Spring 2017

Thursday Lecture Series are open to Columbia faculty, students, and guests. Special Events are open to the public, unless otherwise noted.

Spring 2020 Thursday Lecture Series "Ambivalence:"
This lecture series will offer a variety of disciplinary and methodological perspectives on the question of ambivalence as it relates to affects and operations of the aesthetic, modes of political action, forms of belonging, regimes of governance.

Ambivalence is often conceived in terms of absence or aporia. But at a time of polarization in contemporary thought, conventional perspectives on political action as grounded solely in either true belief or cynical rationalism fail to explain the many contradictions found within social organization and orders. Likewise, the sovereign “decisiveness” often attributed to political and economic configurations of power has long relied on shifting, swaying, often internally incoherent strategies of domination and dispossession. Rather than approach ambivalence as an absence, we propose to think of it as a form of agency that accounts for the varying, conflicting desires and demands that position subjects. Do ambivalence, contradiction, and alternation entail resources or risks for states, markets, or revolutionary movements? What changes if we think of ambivalence not solely as an affective experience on the level of the individual, but as a structure of feeling which is central to (post-)modernity? How might ambivalence characterize attitudes towards cultural objects and performances, as well as to aesthetic operations themselves? How could adopting ambivalence as an analytical position lead to new insights into processes of dispossession, reclamation or structural change? 

Special Events

Nietzsche 13/13: Frantz Fanon and Critical Race Theory

Frantz Fanon’s masterpiece, Black Skin, White Masks (1952), reflects a deep engagement with the thought of Nietzsche, especially in relation to the themes of the active and reactive, and in its engagement with the work of Alfred Adler. In this seminar, we will explore Fanon’s work and its influence on critical race theory. >>

Special Events

Nietzsche 13/13: Sarah Kofman on Nietzsche

The French philosopher, Sarah Kofman, developed new readings of Nietzsche and Freud, and left us with one of the most trenchant interpretations of Freud on female sexuality. This will be an opportunity to explore her work and her legacy in Paris at the Columbia Global Centers—Europe. The session will be held in Paris, but broadcast for faculty and students in New York City and elsewhere. Bernard E. Harcourt and Daniele Lorenzini will coordinate the session in Paris. Jesús R. Velasco will coordinate the session in New York. Kofman studied with Deleuze and attended Derrida’s seminars, so we will put Derrida’s writings in the background as well. >>

Special Events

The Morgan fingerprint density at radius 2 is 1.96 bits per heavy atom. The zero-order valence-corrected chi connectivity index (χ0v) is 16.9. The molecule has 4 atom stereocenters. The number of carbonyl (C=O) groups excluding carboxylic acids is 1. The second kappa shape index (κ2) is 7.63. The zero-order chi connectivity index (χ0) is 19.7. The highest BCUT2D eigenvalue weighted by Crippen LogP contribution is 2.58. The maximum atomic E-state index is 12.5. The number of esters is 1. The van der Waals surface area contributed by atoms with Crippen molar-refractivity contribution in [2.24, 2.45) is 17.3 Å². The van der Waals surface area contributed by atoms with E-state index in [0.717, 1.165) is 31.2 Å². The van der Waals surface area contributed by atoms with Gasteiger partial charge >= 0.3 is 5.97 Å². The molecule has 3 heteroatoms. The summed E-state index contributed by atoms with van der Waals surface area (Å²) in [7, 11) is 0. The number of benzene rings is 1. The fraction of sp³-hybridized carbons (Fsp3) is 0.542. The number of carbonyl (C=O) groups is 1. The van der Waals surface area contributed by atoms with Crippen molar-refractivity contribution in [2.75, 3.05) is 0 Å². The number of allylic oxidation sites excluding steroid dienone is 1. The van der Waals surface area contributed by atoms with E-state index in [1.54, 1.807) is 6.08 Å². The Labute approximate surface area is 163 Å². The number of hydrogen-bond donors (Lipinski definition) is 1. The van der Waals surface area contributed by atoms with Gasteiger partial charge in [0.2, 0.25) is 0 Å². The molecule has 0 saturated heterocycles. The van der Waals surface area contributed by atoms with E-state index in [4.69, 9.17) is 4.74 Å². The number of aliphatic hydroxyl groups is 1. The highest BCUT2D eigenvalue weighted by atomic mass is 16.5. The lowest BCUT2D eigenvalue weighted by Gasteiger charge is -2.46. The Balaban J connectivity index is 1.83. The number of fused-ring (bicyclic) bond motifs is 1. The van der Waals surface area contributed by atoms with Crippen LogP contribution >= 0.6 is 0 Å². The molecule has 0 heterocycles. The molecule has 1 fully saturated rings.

Nietzsche 13/13: Frantz Fanon

with Emily Apter, Homi Bhabha, and Brandon Terry. Frantz Fanon’s (1925-1961) thought and writings are marked by an orientation toward a possible future both in time and space, captured so poignantly in the closing chapter of Black Skin, White Masks (1952)—his call to constantly introduce “invention into life,” to “endlessly create myself,” to “build the world of you”—and in the closing line of The Wretched of the Earth: “comrades, we must make a new start, develop a new way of thinking, and endeavor to create a new man.” Fanon’s call on the colonized to “start over a new history of man” is striking, and naturally brings to mind many of the themes we have been discussing in Nietzsche 13/13. >>

Special Events

Workshop: Applying for Academic Jobs in the Humanities

The Society of Fellows and Heyman Center for the Humanities invite graduate students, post-doctoral fellows, and PhDs in the humanities to a workshop on the academic job search led by Professor Ellie Hisama. Topics to be covered include preparing the cover letter and CV, interviewing by Skype, giving a job talk, teaching a sample class, meeting with the search committee and administrators, and negotiating an offer.  >>

Special Events

Great Incompletes: Italy’s Unfinished Endeavors | An Interdisciplinary Conference

This is an interdisciplinary conference spanning two days. The keynote speech will be delivered by Professor Thomas Harrison (UCLA),  on February 3, titled: "The Art of the Incomplete", in which he will rethink art as "articulation of incompleteness". The event will take place in the Deutsches Haus at 6 pm. The keynote speech will be preceded by the screening and a Q&A with the author of Benoit Felici's documentary titled "Unfinished Italy" (33'), set for 4 pm. The graduate conference proper will take place on February 4, from 9 am to 8 pm, in Detusches Haus. Twelve graduate students from different backgrounds (Italian Studies, Philosophy, Art History, Critical Theory, Film Studies) will reflect on the relationship between incompleteness, art, and hermeneutics from different disciplinary perspectives.  >>

Special Events

Nietzsche 13/13: Foucault & Nietzsche

In his Rio lectures in 1973, Truth and Juridical Forms, Foucault targeted what he referred to as “the great Western myth”: the myth that, in order to achieve knowledge, one had to neutralize the effects of power, the illusion that it is even possible to sever knowledge from power. “This great myth needs to be dispelled,” Foucault stated. “It is this myth which Nietzsche began to demolish by showing… that, behind all knowledge [savoir], behind all attainment of knowledge [connaissance], what is involved is a struggle for power. Political power is not absent from knowledge, it is woven together with it.” >>

Thursday Lecture Series: Shock and Reverberation

RESCHEDULED: Shock of the Old/Reverberation of the New | Now 2/10/17 at 12:15pm